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marnalbano / Creative Commons

As parents, we tell our children to look both ways before crossing the street. We remind them to use crosswalks and to obey crossing signals. But practicing what we preach -- well, that's a whole different story.

Doug Kerr flickr.com/photos/dougtone / Creative Commons

Connecticut State Police are warning travelers about a scam taking place at service areas along the state's highways. 

Official White House Photo by Pete Souza

The state is making more rebate money available to customers who buy electric vehicles, or EVs: $2.7 million.

Richard Longstreth

In honor of the impending weekend, we're tossing politics aside and rolling down our windows for a road trip -- a journey through the history of American architecture and our long-standing relationship with on-the-road adventure.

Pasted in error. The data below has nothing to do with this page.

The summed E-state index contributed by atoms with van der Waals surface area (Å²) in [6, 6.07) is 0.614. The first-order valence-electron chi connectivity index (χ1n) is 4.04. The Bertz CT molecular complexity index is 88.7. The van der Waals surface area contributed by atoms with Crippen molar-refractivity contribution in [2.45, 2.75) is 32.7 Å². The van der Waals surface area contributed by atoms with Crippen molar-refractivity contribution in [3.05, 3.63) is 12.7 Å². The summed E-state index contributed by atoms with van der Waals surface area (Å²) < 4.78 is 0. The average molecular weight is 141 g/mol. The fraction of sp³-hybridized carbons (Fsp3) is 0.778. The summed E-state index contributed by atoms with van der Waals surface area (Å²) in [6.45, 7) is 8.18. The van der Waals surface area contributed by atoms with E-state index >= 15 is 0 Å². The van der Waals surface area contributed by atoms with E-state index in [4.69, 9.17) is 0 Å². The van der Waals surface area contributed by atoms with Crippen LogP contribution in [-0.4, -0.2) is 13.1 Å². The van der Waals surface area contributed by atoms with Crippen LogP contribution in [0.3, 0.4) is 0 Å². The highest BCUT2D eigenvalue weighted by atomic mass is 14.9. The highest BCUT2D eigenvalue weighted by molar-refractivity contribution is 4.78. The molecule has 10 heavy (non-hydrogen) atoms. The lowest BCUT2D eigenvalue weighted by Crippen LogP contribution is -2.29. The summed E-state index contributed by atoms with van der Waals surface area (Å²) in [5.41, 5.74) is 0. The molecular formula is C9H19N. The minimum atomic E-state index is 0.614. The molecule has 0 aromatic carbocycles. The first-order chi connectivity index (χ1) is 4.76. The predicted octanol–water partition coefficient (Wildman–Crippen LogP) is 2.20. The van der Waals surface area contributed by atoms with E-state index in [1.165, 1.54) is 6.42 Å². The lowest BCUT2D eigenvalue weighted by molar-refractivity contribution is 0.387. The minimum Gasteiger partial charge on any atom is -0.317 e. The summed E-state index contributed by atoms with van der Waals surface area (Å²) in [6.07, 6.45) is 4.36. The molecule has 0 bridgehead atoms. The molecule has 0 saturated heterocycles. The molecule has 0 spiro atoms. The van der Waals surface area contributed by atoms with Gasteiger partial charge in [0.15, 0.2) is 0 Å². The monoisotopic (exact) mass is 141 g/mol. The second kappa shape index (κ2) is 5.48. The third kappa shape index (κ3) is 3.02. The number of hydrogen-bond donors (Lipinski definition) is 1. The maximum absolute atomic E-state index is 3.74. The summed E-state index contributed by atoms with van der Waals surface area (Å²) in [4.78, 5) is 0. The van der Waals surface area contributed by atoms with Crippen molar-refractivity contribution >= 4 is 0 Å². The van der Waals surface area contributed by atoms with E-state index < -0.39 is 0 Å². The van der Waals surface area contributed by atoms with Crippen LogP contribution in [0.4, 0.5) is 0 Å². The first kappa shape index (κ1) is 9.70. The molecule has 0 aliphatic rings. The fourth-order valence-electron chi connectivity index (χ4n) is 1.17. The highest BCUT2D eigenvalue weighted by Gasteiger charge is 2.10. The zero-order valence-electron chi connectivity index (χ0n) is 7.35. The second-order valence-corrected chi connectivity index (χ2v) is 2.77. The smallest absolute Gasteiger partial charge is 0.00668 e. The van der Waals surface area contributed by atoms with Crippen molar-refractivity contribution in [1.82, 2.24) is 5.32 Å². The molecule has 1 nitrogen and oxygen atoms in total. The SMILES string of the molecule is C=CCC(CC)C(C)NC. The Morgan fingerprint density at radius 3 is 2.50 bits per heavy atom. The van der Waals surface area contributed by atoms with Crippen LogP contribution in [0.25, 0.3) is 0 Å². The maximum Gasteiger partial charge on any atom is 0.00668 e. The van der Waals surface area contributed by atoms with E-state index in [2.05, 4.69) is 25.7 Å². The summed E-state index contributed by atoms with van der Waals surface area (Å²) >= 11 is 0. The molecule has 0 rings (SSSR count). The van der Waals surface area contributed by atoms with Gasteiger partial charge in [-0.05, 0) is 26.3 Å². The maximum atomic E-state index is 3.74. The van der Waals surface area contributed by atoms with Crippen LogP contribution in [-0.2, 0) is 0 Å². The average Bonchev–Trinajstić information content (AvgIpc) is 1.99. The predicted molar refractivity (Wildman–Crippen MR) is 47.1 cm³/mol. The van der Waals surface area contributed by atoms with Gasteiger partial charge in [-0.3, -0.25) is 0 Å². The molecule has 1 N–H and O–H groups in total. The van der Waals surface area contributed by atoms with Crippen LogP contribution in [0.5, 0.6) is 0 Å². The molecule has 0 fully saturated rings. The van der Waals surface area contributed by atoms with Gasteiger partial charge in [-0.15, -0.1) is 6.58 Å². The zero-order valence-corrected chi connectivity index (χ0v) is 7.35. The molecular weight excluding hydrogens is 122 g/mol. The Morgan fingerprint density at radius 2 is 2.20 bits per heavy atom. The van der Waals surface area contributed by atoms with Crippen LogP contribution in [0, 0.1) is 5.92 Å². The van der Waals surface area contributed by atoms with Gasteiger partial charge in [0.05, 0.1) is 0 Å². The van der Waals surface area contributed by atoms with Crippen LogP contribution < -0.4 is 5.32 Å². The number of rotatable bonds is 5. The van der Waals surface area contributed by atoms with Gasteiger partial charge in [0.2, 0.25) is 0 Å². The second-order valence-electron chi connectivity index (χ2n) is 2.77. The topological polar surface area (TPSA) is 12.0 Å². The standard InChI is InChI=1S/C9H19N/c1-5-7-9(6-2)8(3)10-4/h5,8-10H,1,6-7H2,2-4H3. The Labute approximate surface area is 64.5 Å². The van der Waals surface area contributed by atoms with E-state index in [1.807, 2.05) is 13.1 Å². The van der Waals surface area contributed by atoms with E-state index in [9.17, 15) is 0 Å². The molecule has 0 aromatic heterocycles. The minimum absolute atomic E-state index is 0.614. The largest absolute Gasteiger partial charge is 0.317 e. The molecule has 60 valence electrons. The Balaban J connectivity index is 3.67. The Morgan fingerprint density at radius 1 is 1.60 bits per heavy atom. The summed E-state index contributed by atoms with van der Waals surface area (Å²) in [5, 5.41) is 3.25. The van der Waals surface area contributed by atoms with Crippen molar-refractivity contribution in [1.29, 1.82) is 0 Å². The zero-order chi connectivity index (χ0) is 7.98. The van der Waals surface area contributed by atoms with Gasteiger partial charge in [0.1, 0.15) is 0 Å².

A federal judge has approved Volkswagen's $14.7 billion settlement over the carmaker's vehicle emissions scandal. The process of compensating affected U.S. car owners is beginning now, with the first buybacks expected to happen within the next few weeks.

Under the terms of the deal, Volkswagen agrees to either buy back or repair vehicles involved in the scandal. That means paying as much as $10.033 billion to owners. In addition, the carmaker has come to an agreement with the United States under which it will pay nearly $5 billion in environmental remediation.

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